COLOMBO, Oct. 30 (Xinhua) — Sri Lankan tea typically exported to Iran has come under strain as prices dropped this week causing concern for the industry, a broker said in a statement Tuesday.
According to tea broker John Keells Ltd., averages have been plummeting steadily from 452 rupees (3.50 U.S. dollars) per kilo at sale in late September to 407.31 rupees (3.20 U.S. dollars) at the recently-concluded sale in mid-October, which reflects a drop of 45 rupees (0.30 U.S. dollars) in four sales. “High priced Tippy teas which feed the Iranian market have come under severe strain with prices dropping significantly in comparison to the Leafy teas,”the produce broker said.
It was reported that the European Union which met in Brussels on Oct. 15 had decided to enforce further financial and trade sanctions on Iran with the exception for humanitarian trade.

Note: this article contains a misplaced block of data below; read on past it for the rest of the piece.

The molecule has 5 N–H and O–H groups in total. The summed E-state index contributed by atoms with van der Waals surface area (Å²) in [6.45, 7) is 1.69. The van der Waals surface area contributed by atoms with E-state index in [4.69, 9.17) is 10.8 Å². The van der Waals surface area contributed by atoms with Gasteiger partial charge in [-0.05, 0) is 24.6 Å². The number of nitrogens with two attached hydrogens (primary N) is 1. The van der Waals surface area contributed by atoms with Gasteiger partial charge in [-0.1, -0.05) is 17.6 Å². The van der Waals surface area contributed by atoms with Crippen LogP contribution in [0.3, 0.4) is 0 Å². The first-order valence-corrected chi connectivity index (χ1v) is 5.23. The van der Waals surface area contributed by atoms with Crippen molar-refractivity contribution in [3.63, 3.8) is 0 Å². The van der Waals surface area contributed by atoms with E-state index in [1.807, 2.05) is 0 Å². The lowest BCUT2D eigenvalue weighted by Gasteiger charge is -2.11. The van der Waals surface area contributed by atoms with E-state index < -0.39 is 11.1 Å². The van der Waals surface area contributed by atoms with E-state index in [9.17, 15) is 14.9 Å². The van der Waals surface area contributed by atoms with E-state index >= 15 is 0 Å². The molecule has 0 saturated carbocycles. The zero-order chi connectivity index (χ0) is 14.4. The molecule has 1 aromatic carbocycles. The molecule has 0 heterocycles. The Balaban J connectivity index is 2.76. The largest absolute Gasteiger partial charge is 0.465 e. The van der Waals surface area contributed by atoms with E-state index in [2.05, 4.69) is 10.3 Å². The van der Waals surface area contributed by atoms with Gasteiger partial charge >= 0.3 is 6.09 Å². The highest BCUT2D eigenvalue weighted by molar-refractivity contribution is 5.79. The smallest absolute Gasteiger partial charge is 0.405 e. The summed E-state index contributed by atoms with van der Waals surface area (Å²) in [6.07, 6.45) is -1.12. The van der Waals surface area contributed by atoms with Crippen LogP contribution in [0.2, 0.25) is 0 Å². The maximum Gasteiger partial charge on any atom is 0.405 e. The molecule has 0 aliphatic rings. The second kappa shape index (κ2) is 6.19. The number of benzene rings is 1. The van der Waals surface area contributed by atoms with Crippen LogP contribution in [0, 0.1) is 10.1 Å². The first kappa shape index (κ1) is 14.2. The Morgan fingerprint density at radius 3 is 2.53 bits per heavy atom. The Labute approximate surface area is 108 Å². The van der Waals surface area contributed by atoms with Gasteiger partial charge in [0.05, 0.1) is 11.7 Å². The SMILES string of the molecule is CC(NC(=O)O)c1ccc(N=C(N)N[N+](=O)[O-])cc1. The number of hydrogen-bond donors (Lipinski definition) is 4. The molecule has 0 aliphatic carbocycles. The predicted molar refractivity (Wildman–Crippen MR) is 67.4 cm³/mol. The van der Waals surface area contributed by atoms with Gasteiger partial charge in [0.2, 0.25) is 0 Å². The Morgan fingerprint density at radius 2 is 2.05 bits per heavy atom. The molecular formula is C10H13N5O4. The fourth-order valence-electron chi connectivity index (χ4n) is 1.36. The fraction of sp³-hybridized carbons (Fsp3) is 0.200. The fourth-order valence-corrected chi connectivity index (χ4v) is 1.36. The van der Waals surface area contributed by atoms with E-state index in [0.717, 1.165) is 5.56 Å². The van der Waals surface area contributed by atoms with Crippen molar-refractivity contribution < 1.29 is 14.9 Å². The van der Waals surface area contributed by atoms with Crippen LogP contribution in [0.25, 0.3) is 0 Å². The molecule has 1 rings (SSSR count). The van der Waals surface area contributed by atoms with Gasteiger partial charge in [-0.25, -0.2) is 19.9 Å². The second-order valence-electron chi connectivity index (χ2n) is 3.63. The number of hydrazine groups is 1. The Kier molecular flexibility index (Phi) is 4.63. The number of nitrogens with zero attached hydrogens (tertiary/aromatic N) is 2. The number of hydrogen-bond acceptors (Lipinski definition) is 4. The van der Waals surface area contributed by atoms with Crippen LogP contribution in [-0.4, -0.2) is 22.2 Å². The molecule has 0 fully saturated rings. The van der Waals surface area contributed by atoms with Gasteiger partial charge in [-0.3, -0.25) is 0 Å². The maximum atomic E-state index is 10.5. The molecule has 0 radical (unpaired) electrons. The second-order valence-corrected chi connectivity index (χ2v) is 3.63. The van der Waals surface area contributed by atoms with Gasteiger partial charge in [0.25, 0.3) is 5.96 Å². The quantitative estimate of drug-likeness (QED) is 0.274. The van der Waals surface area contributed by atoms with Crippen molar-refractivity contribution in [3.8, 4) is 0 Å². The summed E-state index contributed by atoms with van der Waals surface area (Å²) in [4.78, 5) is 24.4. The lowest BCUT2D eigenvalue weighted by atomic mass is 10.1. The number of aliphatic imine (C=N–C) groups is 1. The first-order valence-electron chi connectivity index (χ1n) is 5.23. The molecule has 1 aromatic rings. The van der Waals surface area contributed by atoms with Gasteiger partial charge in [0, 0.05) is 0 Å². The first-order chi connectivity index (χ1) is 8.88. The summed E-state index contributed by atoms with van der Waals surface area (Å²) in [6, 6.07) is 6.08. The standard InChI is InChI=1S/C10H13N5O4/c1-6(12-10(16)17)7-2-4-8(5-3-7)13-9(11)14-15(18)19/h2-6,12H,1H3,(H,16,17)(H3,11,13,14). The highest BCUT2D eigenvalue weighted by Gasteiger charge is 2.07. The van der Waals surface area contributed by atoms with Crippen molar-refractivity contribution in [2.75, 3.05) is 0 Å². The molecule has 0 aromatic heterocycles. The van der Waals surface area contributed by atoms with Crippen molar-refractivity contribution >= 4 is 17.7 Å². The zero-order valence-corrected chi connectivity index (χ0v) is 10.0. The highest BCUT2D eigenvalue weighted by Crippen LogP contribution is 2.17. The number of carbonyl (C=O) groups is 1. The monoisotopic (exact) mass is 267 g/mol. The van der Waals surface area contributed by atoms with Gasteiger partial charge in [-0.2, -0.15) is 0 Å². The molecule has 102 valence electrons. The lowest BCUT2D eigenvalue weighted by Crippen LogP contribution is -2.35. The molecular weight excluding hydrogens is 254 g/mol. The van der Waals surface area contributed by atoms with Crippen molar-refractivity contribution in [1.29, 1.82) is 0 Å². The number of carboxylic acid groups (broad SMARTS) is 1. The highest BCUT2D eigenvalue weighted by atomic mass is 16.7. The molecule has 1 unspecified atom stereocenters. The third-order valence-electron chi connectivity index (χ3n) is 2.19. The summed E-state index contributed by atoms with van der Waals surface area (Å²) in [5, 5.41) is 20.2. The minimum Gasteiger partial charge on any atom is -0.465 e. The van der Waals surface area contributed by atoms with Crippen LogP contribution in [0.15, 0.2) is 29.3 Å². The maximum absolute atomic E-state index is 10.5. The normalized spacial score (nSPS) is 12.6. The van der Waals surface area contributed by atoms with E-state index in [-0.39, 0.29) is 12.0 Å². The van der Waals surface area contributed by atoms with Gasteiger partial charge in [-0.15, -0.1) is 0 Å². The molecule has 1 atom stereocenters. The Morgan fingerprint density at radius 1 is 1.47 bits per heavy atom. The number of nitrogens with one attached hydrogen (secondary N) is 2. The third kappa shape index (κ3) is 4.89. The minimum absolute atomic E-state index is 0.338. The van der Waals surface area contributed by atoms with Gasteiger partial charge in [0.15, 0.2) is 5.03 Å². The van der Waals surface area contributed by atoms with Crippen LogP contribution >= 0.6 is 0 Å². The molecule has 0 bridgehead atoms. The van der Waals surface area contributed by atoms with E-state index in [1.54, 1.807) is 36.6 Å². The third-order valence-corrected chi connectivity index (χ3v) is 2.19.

In addition to the extensive trade and financial sanctions already in place, the new sanctions will add more pressure on the Iranian economy.
Iran is one of Sri Lanka’s largest buyers, which together with the Middle East account for 60 percent of tea exports.
John Keells said tea imports to Iran are expected to continue at least during the current winter months, but with the local currency recording a sharp fall in value, customers will be compelled to pay higher prices as importers will find it difficult to acquire letters of credit and transfer of funds.
“The situation in Syria remains another area of concern, particularly for the Low Grown Leafy teas, which have also not fared too well. Given the present scenario, the immediate prospect for a quick turnaround does not look promising,” it added.
Sri Lanka earned 1.49 billion U.S. dollars from tea exports last year.
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